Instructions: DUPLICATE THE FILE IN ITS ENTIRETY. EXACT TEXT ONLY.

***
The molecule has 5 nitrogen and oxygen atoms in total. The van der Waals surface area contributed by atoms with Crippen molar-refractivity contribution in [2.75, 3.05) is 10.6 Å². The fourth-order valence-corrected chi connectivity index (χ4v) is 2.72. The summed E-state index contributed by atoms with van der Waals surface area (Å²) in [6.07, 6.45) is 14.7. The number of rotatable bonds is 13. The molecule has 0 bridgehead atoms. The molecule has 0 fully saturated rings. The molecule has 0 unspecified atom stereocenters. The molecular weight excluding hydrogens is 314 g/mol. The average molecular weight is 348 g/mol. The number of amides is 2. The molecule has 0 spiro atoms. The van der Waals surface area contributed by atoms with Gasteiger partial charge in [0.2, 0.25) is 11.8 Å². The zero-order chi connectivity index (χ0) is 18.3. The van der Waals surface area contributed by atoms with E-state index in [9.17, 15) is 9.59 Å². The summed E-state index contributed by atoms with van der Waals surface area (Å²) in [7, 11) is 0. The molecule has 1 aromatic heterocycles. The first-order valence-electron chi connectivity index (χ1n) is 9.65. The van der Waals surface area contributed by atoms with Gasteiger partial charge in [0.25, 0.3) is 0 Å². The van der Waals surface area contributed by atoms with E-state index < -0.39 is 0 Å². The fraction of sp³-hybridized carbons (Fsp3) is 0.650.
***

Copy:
The molecule has 5 nitrogen and oxygen atoms in total. The van der Waals surface area contributed by atoms with Crippen molar-refractivity contribution in [2.75, 3.05) is 10.6 Å². The fourth-order valence-corrected chi connectivity index (χ4v) is 2.72. The summed E-state index contributed by atoms with van der Waals surface area (Å²) in [6.07, 6.45) is 14.7. The number of rotatable bonds is 13. The molecule has 0 bridgehead atoms. The molecule has 0 fully saturated rings. The molecule has 0 unspecified atom stereocenters. The molecular weight excluding hydrogens is 314 g/mol. The average molecular weight is 348 g/mol. The number of amides is 2. The molecule has 0 spiro atoms. The van der Waals surface area contributed by atoms with Gasteiger partial charge in [0.2, 0.25) is 11.8 Å². The zero-order chi connectivity index (χ0) is 18.3. The van der Waals surface area contributed by atoms with E-state index in [9.17, 15) is 9.59 Å². The summed E-state index contributed by atoms with van der Waals surface area (Å²) in [7, 11) is 0. The molecule has 1 aromatic heterocycles. The first-order valence-electron chi connectivity index (χ1n) is 9.65. The van der Waals surface area contributed by atoms with Gasteiger partial charge in [0.25, 0.3) is 0 Å². The van der Waals surface area contributed by atoms with E-state index < -0.39 is 0 Å². The fraction of sp³-hybridized carbons (Fsp3) is 0.650.